Two Men and Me

is a poem I wrote a few years back about two writers whose writing I admire.  As a feminist, as a woman, as the grandmother of a young soon-to-be woman, from the content of some of the writing and from what I read about each of the two men, from my point of view, would not be men I’d hang out with.  The separation of the artist and the work is a long-time discussion with various opinions and few agreements.

Still, I like the poem.  It was published by Fifth Wednesday Journal and received a Pushcart Prize nomination.  It appears in this new anthology.  It is also included in my forthcoming new collection of poems, MY BOOK OF THE DEAD (Fall, 2021.)

At the end of this tragic year, I’d be surprised to meet run across anyone who hasn’t known someone personally who died this year.

In the Latino/a/x literary community three felt losses were Miguel Algarín, Rudolfo Anaya, and H.G. Carrillo.  There were three men who, similarly to the two men in my poem, perhaps were complicated beings (as we all are.)  In their public lives, however, they were professors, scholars, voracious readers and learners and prolific writers.  They stood tall in their communities Each left footprints for others to follow.  There skills and confidence made it possible for countless and many more to share in the one true thing that every writer wishes to accomplish, to say “I am here.”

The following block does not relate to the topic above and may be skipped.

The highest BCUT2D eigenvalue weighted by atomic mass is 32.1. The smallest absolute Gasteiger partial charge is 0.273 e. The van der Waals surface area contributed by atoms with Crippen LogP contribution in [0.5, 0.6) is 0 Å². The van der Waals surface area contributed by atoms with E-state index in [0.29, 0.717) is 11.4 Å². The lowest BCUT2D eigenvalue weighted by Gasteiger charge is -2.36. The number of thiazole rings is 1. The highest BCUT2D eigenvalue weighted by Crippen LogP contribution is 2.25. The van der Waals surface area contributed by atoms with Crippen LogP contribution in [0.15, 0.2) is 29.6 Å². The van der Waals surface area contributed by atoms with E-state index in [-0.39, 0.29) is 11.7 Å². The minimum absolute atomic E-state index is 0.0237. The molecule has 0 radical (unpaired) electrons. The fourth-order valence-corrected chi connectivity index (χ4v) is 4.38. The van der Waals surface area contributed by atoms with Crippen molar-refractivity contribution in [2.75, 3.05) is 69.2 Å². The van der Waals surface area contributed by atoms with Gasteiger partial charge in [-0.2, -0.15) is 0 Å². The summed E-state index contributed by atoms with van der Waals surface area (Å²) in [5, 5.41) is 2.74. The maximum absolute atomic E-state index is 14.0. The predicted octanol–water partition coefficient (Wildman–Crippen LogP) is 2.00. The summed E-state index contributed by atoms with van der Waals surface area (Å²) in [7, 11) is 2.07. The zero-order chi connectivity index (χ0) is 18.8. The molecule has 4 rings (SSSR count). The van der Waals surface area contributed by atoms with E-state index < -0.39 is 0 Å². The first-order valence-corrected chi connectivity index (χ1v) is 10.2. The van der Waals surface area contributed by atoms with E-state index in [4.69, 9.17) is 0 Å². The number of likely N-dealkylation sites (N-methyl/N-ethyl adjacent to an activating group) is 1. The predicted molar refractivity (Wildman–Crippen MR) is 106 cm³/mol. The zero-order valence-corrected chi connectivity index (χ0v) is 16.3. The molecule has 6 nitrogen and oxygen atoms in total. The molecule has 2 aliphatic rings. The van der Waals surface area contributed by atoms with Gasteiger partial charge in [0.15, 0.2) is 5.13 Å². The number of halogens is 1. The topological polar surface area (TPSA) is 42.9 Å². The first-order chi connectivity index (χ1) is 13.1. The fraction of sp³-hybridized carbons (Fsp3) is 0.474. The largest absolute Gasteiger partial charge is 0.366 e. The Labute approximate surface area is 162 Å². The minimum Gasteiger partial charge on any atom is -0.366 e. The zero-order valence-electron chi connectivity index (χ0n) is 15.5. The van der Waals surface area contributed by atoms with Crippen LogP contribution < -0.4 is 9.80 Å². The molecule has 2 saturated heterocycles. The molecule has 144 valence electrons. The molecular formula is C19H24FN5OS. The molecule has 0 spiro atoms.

Two Men and Me

 I left Bukowski again, went back to Bolaño,

both men bad to their women.  Both smoked and drank

themselves to death.  They liked it rough, said

that was how they got their best writing done.

One winter we all ended up in hell, ran

into each other at a café.  [REVISION: bar,

public bath…FILL IN THE BLANK.]  Chuck

wanted to fuck.  Roberto punched him in the gut.

We quaffed a few whiskies.  They knew.  I knew.

I wasn’t that kind of girl.  Instead, we set out to do

a three-way poem.  Tu primero–said Bolaño.

“What?” Bukowski said. “No comprendo.”



“You illegals!” the other started racializing the situation.

(No wonder he was in hell. Then, again, we all were.)


Roberto yelled throwing another swing.

This time he got me in the eye by mistake.

“There are no mistakes in hell,” the demon bartender said, handing me

some ice.  “That’s the beauty of this place.”

The guys stopped.

No one had ever seen ice in hell.

Yeah, it was the start of something big.

–By Ana Castillo/MY BOOK OF THE DEAD